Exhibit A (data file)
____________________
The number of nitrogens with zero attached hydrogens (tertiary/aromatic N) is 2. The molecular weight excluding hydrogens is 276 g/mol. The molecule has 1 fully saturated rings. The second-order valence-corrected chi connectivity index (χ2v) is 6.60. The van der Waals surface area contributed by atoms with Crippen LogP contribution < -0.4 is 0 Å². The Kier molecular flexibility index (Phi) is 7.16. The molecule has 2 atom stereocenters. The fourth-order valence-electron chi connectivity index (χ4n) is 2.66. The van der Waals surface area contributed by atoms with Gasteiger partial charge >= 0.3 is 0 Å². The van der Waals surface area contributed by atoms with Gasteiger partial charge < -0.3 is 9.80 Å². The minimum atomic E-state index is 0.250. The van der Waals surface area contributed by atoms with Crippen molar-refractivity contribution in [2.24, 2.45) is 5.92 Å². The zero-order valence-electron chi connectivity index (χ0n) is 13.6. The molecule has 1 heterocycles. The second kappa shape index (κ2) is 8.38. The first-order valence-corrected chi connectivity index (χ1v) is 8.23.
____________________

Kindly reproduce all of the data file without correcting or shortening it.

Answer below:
The number of nitrogens with zero attached hydrogens (tertiary/aromatic N) is 2. The molecular weight excluding hydrogens is 276 g/mol. The molecule has 1 fully saturated rings. The second-order valence-corrected chi connectivity index (χ2v) is 6.60. The van der Waals surface area contributed by atoms with Crippen LogP contribution < -0.4 is 0 Å². The Kier molecular flexibility index (Phi) is 7.16. The molecule has 2 atom stereocenters. The fourth-order valence-electron chi connectivity index (χ4n) is 2.66. The van der Waals surface area contributed by atoms with Gasteiger partial charge >= 0.3 is 0 Å². The van der Waals surface area contributed by atoms with Gasteiger partial charge < -0.3 is 9.80 Å². The minimum atomic E-state index is 0.250. The van der Waals surface area contributed by atoms with Crippen molar-refractivity contribution in [2.24, 2.45) is 5.92 Å². The zero-order valence-electron chi connectivity index (χ0n) is 13.6. The molecule has 1 heterocycles. The second kappa shape index (κ2) is 8.38. The first-order valence-corrected chi connectivity index (χ1v) is 8.23.